It may seem like a long time ago, but in March 2020, vehicle owners were granted an MOT “holiday”. This was a six month period beginning on the 30th of the month, and designed to allow essential journeys during the initial lockdown, when the majority of the UK’s population was being urged to stay at home. MOT tests themselves were suspended, although the garages which carried them out retained skeleton staffs, who were available to carry out only essential repairs and tests on a small number of vehicles. The holiday period was eventually shortened, but the ramifications of that disruption in the annual testing process are still being felt in 2022; indeed, they are adding to a worsening road safety situation across Britain.
Recorded figures for MOT tests over the time period beginning March 2020 are revealing. Not surprisingly, number for April to May 2020 were low, registering about 1.6 million. The same months in 2021 saw a rise to 3.1 million; however, this still represented a huge drop from 2019’s test number of 5.4 million. For a total fleet of close to 40 million vehicles, this is a relatively healthy figure; 3.1 million tests per year, however, is much less healthy. Unfortunately, experts in the motoring industry are predicting that this low take up is almost certain to persist for much of 2022.
The reason for the 2021 MOT testing shortfall was directly relatable to the 2020 covid holiday. This meant that, in April and May 2021, 2.3 million cars and vans which would originally have been due for an MOT during those months, were not. The “holiday” period in effect extended the life of those vehicles, regardless of whether they were being used or not. Although much of the UK’s road network was indeed emptier than ever before, this did not have a predictable effect on the motoring fleet; indeed, evidence later showed that sitting unused in a garage for months on end has its own damaging effects on motor vehicles.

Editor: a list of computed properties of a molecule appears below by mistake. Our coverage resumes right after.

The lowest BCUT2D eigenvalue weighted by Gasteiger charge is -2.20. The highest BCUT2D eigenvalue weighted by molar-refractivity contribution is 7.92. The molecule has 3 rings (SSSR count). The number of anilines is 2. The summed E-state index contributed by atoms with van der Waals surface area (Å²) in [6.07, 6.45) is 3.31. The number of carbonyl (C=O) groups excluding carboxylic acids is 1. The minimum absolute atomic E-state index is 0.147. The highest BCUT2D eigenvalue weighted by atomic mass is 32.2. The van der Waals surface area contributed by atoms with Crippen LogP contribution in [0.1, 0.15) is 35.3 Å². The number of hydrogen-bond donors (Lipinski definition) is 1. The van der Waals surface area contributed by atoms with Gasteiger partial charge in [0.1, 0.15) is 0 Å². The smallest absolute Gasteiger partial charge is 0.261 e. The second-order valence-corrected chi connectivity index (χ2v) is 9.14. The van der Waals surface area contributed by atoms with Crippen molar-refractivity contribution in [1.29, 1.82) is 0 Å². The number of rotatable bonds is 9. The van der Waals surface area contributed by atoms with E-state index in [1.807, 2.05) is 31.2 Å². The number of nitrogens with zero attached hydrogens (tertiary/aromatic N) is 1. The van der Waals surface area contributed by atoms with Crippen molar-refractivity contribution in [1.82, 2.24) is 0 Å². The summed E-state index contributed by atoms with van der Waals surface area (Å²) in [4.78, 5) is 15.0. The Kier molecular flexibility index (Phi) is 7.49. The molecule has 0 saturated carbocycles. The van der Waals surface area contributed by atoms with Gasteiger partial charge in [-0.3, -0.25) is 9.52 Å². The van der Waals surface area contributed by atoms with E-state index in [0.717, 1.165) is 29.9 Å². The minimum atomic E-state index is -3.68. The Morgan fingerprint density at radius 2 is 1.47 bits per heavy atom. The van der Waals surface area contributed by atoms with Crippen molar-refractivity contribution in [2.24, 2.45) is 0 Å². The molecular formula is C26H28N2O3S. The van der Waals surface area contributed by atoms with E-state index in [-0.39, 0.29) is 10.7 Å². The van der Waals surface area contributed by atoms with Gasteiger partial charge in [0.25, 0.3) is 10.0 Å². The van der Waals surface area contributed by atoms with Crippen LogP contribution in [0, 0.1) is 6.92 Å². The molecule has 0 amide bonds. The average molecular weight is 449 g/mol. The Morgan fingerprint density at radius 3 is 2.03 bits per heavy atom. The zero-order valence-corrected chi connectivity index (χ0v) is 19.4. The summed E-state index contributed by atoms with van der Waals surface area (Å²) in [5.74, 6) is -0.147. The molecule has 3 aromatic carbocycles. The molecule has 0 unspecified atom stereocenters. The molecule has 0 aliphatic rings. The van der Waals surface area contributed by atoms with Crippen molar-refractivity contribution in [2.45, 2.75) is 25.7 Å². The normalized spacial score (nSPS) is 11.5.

Of course, a new vehicle is not eligible for its first MOT test until it is three years old. The MOT holiday, however, was applied universally, regardless of age. This meant that a new vehicle less bought after March 2019 automatically had its test expiry date extended, in the same way as much older ones. In this scenario, a car or van which would ordinarily be due for its first MOT check in April to May 2022 can now still be legally roadworthy until August or September. A number of circumstances are combining to make this a very attractive option for an awful lot of these vehicles’ owners.
Industry surveys show that, indeed, the prospect of paying for an MOT is making vehicle owners delay booking a slot, at least until the summer holidays are over. This is perfectly legal in most cases, even though one in ten drivers know that their expiry date has already passed. It seems that motorists would rather face the cost of repairs on top of their £55 MOT test charge than pay it in April or May. This may be due to planned family holidays, and the hope that fuel bills for the late spring to early summer will be less than those they have just received.
One predictable result of these delayed tests is a high demand for tests in late summer to early autumn 2022. This in turn will inevitably lead to a backlog, as smaller garages in particular struggle with the sudden onrush of requests. If, as seems likely, a lot of drivers are also expecting repairs to be necessary, this will mean even more work. In this situation, the biggest, best equipped and staffed test centres are sure to be in a position to take up the slack, and therefore make the biggest profits.
As a lot of rural communities rely on smaller, local test centres, these areas and drivers are likely to face the biggest delays. As large numbers of vehicles will be due for their regular yearly tests from August onwards, this is sure to add to the delays already in the system, plus those caused by delayed appointments. Until the 2020 MOT holiday finally works its way through the UK’s motoring fleet, motorists, testing centres and the British public as a whole will continue to feel its after-effects. With roadworthiness always the top priority, it is to be hoped the cost will not be too high.